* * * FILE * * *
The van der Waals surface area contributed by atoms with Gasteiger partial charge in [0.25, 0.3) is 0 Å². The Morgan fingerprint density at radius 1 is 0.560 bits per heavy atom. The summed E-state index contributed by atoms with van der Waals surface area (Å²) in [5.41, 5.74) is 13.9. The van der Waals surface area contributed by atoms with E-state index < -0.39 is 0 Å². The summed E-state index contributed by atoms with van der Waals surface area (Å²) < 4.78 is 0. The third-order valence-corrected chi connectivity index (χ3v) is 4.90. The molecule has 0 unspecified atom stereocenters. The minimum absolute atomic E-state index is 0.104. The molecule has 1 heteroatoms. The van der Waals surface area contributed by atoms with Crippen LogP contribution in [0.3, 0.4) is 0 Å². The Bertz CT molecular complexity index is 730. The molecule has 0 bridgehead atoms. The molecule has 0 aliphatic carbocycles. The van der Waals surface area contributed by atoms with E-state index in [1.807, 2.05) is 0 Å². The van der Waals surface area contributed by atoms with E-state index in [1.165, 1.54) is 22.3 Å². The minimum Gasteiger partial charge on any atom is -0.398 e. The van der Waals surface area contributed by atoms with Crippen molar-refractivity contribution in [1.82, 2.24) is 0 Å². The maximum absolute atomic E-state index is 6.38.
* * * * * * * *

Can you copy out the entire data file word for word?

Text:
The van der Waals surface area contributed by atoms with Gasteiger partial charge in [0.25, 0.3) is 0 Å². The Morgan fingerprint density at radius 1 is 0.560 bits per heavy atom. The summed E-state index contributed by atoms with van der Waals surface area (Å²) in [5.41, 5.74) is 13.9. The van der Waals surface area contributed by atoms with E-state index < -0.39 is 0 Å². The summed E-state index contributed by atoms with van der Waals surface area (Å²) < 4.78 is 0. The third-order valence-corrected chi connectivity index (χ3v) is 4.90. The molecule has 0 unspecified atom stereocenters. The minimum absolute atomic E-state index is 0.104. The molecule has 1 heteroatoms. The van der Waals surface area contributed by atoms with Crippen LogP contribution in [0.3, 0.4) is 0 Å². The Bertz CT molecular complexity index is 730. The molecule has 0 bridgehead atoms. The molecule has 0 aliphatic carbocycles. The van der Waals surface area contributed by atoms with E-state index in [1.807, 2.05) is 0 Å². The van der Waals surface area contributed by atoms with E-state index in [1.165, 1.54) is 22.3 Å². The minimum Gasteiger partial charge on any atom is -0.398 e. The van der Waals surface area contributed by atoms with Crippen molar-refractivity contribution in [1.82, 2.24) is 0 Å². The maximum absolute atomic E-state index is 6.38.